Being asked for networking connections and then not following up on them. Several months ago, I knew a guy who wanted to change jobs, and I happen to know the head of the appropriate department at my office. So I gave him his email, and told the department guy about him. But he never followed up! It was kind of embarrassing, because my department friend was totally willing and even excited about it. Then, a while back, someone posted on one of the listservs looking for contacts with my company. I debated about whether or not to respond, but when I saw we had several mutual Facebook friends, I decided to go ahead. But she never emailed me back. What’s the point in begging for job help when you’re not willing to accept the help being offered?

People telling me I should go on Project Runway. Would it be kind of awesome to spend my days with interesting upcoming designers? Yeah. Would it be LIFE-ALTERING to meet Tim Gunn? Of course! (Seeing him in person last August was life-altering in itself.) Would it be cool to get to buy fabric using someone else’s money? Yes! But come on, people, I am NOT contestant material, nor do I wish to be. A few years ago, I worked for a pattern designer, and she tried out for the show and couldn’t get on. If she, a professional with decades of experience, couldn’t get on the show, what makes you think I could? And the grand prize is money to start your own line. Do I want my own line? No! I don’t want fashion design to be my career! What would I do for fun? Systems administration?

The colon-P emoticon. Boys like this one in particular, and use it in place of a traditional smiley. What makes sticking your tongue out at someone the same thing as a smile? And when I picture the person sticking their tongue out at me, it’s not, like, CUTE or anything. What is the reasoning behind the colon-P, boys? I am befuddled!

Websites with long intro animations. On a daily basis, I enter company profiles into our system, and I go to their website to confirm addresses and such. It’s really annoying when I have to wait 90 seconds to get through their animations. Innovate, grow, sustainability, working together… I feel like I’m watching the Jabberwocky presentation from Better off Ted.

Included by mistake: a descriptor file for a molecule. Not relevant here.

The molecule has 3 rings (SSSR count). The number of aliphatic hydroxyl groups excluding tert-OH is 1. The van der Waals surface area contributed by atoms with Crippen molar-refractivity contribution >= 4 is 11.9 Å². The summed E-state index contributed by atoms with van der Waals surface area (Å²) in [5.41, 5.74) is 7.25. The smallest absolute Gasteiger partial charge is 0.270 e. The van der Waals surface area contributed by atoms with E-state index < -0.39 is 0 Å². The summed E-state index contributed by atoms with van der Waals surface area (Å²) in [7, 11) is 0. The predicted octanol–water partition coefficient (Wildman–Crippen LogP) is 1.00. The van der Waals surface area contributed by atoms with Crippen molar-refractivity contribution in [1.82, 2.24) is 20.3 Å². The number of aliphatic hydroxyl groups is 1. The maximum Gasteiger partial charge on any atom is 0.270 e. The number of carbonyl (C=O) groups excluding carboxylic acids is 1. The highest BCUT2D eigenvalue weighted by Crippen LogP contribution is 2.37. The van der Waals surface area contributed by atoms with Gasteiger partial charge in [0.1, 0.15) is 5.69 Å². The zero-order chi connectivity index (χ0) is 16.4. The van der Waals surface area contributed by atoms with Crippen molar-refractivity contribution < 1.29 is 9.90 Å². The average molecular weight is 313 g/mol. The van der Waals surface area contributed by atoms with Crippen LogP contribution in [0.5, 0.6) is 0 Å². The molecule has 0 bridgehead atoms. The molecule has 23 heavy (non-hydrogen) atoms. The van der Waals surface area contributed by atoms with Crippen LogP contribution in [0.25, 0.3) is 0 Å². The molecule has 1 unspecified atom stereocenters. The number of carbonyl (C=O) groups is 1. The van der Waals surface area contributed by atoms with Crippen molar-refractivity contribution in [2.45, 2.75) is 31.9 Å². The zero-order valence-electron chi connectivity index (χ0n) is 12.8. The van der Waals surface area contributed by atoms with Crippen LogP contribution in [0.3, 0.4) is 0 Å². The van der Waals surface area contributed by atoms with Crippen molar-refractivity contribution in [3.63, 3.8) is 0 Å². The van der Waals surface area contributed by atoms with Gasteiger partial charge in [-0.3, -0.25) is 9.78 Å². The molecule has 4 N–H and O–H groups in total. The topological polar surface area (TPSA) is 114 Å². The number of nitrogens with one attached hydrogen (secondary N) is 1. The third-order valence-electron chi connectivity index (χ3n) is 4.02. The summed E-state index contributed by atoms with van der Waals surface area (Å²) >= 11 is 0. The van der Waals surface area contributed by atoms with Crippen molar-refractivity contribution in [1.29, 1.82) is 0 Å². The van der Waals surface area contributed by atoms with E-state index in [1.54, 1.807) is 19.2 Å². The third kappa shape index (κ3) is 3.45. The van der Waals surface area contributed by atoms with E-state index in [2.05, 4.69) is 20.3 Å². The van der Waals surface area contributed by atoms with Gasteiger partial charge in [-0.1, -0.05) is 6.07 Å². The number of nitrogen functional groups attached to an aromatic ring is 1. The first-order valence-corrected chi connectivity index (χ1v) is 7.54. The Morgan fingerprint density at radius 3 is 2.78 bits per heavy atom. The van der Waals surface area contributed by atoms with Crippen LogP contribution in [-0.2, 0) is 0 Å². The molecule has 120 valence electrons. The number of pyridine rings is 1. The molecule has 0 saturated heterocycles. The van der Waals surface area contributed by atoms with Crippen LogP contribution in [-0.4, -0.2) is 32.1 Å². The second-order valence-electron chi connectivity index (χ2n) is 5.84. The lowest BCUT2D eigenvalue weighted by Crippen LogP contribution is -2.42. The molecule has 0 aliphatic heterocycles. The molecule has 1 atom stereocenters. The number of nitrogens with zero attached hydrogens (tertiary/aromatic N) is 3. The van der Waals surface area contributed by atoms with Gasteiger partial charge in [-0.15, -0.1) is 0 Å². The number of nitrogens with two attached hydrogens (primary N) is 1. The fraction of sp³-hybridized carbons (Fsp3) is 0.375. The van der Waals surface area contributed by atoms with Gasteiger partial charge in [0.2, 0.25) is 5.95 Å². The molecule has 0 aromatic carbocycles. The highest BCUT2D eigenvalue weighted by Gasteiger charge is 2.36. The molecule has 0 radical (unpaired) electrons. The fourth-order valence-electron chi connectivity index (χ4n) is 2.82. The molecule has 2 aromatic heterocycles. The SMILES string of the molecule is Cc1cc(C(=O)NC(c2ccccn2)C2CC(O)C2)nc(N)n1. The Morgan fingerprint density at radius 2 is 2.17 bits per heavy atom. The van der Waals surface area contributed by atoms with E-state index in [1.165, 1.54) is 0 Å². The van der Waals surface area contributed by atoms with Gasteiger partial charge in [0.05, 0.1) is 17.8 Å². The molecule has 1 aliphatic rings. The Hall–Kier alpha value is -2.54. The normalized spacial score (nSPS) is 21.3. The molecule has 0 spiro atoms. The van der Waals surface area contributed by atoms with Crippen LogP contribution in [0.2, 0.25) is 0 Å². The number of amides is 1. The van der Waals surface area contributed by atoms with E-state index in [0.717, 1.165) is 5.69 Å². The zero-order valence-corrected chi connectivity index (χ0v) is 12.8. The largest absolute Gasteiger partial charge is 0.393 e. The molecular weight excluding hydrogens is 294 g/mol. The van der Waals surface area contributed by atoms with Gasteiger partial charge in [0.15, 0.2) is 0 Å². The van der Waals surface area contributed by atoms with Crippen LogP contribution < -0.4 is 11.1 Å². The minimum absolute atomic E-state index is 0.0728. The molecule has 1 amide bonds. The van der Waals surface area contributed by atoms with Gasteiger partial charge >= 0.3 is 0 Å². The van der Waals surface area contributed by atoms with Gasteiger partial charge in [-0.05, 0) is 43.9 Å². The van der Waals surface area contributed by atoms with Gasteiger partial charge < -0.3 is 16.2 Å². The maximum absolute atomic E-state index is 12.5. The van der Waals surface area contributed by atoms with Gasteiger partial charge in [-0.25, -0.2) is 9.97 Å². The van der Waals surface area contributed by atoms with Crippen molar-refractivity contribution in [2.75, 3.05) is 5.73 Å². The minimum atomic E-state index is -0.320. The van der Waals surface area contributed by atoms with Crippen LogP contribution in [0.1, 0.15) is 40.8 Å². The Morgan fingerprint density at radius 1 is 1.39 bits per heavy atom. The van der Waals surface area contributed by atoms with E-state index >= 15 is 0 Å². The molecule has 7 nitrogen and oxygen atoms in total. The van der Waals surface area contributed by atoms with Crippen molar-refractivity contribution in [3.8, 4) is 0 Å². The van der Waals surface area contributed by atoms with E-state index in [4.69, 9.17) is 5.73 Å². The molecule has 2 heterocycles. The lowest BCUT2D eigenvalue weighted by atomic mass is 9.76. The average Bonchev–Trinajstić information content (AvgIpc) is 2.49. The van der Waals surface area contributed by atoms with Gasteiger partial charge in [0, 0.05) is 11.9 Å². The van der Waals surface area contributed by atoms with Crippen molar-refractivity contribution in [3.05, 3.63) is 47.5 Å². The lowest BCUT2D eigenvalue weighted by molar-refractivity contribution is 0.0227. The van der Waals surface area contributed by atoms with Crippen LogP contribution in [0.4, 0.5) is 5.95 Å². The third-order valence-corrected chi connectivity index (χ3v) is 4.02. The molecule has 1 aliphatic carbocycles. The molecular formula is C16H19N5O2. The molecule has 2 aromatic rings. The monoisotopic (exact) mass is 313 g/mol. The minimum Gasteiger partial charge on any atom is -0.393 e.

Also, when said websites don’t have their address in text format. Then I can’t copy and paste, and I have to manually type in the information. Their web designers are douches.

Checks. Shouldn’t we be all-digital by now? Related to that, Zions Bank for charging for electronic wire transfers. Also, related: me, for taking a billion years to switch banks away from my Maryland-based credit union. These three Things That Must Go conspired against me when I got my tax return a few months ago. My dad’s office manager had to mail it to me because I didn’t want to pay $15 for the electronic transfer. Which meant I had to go to a physical bank to deposit it. The supposed partner CU in my neighborhood couldn’t read my CU info from my debit card (I could only deposit through an ATM), and when I schlepped it up to Rockville (tangent: I still love that town, and identify myself as a Rockvillain), the location was closed because of a power outage. It took three trips to get the damn thing deposited. Why did I delay opening an account through my company’s credit union, which has a location IN MY BUILDING??

28 June 2011

Why DO Boys Always Tell?

God loves me. You know how I know? Because he led me to this book, recently discovered in my church building’s library:

Published by Bookcraft in 1961, but on its seventh printing by 1966!

This is leading to a new blog series: Words of Wisdom From Days Gone By. Today’s golden nugget comes from the inside cover:
“Why do teenagers go steady? Why do they marry so young? What is the best age for marriage?... How damaging is petting? Why do boys always tell? What are Satan’s meetinghouses?...”
Ooh! I hope rock concerts are Satan’s meetinghouses!! Oh wait, this book was written before rock and roll hit it big.
“Parents everywhere will welcome this book as a genuine guide in helping their children avoid the pitfalls of unhappy marriage. Young people will value it as an eye-opener to the problems of dating, courting and marriage. Teachers and counselors will recognize it as a comprehensive and basic book on the problems of youth.”
Geez, Brother Eberhard sure thinks highly of his book. He makes it sound like it’s an instruction manual for life or something. I hope he’ll define “petting,” because I have no idea what that is, and no one I know knows what that is, and no one has ever been able to define it for me.
“What Shall We Do With Love belongs in every home and school library as a handy reference.”
It IS a handy reference! Hooray for the church library!! I can’t wait to read this sucker!

20 June 2011

Traveling for Dummies: Preparing for Your Trip the Nerd Way (Doing Your Cultural Research)